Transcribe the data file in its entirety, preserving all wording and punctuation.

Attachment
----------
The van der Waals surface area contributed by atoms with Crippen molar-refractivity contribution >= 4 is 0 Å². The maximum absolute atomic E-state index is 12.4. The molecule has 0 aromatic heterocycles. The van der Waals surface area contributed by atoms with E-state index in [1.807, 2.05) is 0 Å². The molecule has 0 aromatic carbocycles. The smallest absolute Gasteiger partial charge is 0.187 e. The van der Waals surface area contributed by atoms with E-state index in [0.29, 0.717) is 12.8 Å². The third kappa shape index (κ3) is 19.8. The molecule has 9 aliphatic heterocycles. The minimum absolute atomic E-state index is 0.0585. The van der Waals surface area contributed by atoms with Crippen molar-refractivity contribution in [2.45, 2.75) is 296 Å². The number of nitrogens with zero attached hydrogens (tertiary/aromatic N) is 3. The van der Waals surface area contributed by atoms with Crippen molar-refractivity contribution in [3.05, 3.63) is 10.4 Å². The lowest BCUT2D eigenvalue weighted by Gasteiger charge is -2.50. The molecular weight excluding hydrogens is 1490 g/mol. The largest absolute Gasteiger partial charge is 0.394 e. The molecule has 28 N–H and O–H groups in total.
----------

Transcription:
The van der Waals surface area contributed by atoms with Crippen molar-refractivity contribution >= 4 is 0 Å². The maximum absolute atomic E-state index is 12.4. The molecule has 0 aromatic heterocycles. The van der Waals surface area contributed by atoms with E-state index in [1.807, 2.05) is 0 Å². The molecule has 0 aromatic carbocycles. The smallest absolute Gasteiger partial charge is 0.187 e. The van der Waals surface area contributed by atoms with E-state index in [0.29, 0.717) is 12.8 Å². The third kappa shape index (κ3) is 19.8. The molecule has 9 aliphatic heterocycles. The minimum absolute atomic E-state index is 0.0585. The van der Waals surface area contributed by atoms with Crippen molar-refractivity contribution in [2.45, 2.75) is 296 Å². The number of nitrogens with zero attached hydrogens (tertiary/aromatic N) is 3. The van der Waals surface area contributed by atoms with Crippen molar-refractivity contribution in [3.05, 3.63) is 10.4 Å². The lowest BCUT2D eigenvalue weighted by Gasteiger charge is -2.50. The molecular weight excluding hydrogens is 1490 g/mol. The largest absolute Gasteiger partial charge is 0.394 e. The molecule has 28 N–H and O–H groups in total.